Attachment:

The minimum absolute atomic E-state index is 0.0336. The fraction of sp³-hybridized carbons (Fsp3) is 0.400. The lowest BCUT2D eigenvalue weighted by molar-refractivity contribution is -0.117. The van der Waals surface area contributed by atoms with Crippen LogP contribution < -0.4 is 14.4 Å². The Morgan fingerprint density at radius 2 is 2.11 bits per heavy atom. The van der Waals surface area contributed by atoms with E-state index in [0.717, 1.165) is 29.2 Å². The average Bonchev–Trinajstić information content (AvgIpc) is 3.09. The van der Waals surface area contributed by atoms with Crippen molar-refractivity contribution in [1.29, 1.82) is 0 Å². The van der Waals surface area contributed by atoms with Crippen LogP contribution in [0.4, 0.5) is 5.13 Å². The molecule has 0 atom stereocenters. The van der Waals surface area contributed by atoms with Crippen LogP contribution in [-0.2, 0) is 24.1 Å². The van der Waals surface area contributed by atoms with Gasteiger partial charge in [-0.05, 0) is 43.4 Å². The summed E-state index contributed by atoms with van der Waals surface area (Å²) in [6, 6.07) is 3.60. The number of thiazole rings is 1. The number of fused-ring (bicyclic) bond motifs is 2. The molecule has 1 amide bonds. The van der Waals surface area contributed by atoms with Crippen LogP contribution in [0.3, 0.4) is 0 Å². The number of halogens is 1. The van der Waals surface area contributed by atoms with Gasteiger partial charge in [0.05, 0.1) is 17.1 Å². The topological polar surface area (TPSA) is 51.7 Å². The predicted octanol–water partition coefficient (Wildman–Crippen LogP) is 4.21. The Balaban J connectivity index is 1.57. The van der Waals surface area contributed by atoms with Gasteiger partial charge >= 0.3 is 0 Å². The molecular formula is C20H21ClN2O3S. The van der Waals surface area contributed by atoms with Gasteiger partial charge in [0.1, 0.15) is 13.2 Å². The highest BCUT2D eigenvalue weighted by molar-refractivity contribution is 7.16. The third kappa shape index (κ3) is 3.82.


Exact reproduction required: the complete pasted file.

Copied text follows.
The minimum absolute atomic E-state index is 0.0336. The fraction of sp³-hybridized carbons (Fsp3) is 0.400. The lowest BCUT2D eigenvalue weighted by molar-refractivity contribution is -0.117. The van der Waals surface area contributed by atoms with Crippen LogP contribution < -0.4 is 14.4 Å². The Morgan fingerprint density at radius 2 is 2.11 bits per heavy atom. The van der Waals surface area contributed by atoms with E-state index in [0.717, 1.165) is 29.2 Å². The average Bonchev–Trinajstić information content (AvgIpc) is 3.09. The van der Waals surface area contributed by atoms with Crippen molar-refractivity contribution in [1.29, 1.82) is 0 Å². The van der Waals surface area contributed by atoms with Crippen LogP contribution in [0.4, 0.5) is 5.13 Å². The molecule has 0 atom stereocenters. The van der Waals surface area contributed by atoms with Crippen LogP contribution in [-0.2, 0) is 24.1 Å². The van der Waals surface area contributed by atoms with Gasteiger partial charge in [-0.05, 0) is 43.4 Å². The summed E-state index contributed by atoms with van der Waals surface area (Å²) in [6, 6.07) is 3.60. The number of thiazole rings is 1. The number of fused-ring (bicyclic) bond motifs is 2. The molecule has 1 amide bonds. The van der Waals surface area contributed by atoms with Crippen LogP contribution in [0.3, 0.4) is 0 Å². The number of halogens is 1. The van der Waals surface area contributed by atoms with Gasteiger partial charge in [0.05, 0.1) is 17.1 Å². The topological polar surface area (TPSA) is 51.7 Å². The predicted octanol–water partition coefficient (Wildman–Crippen LogP) is 4.21. The Balaban J connectivity index is 1.57. The van der Waals surface area contributed by atoms with Gasteiger partial charge >= 0.3 is 0 Å². The molecular formula is C20H21ClN2O3S. The van der Waals surface area contributed by atoms with Gasteiger partial charge in [0.1, 0.15) is 13.2 Å². The highest BCUT2D eigenvalue weighted by molar-refractivity contribution is 7.16. The third kappa shape index (κ3) is 3.82.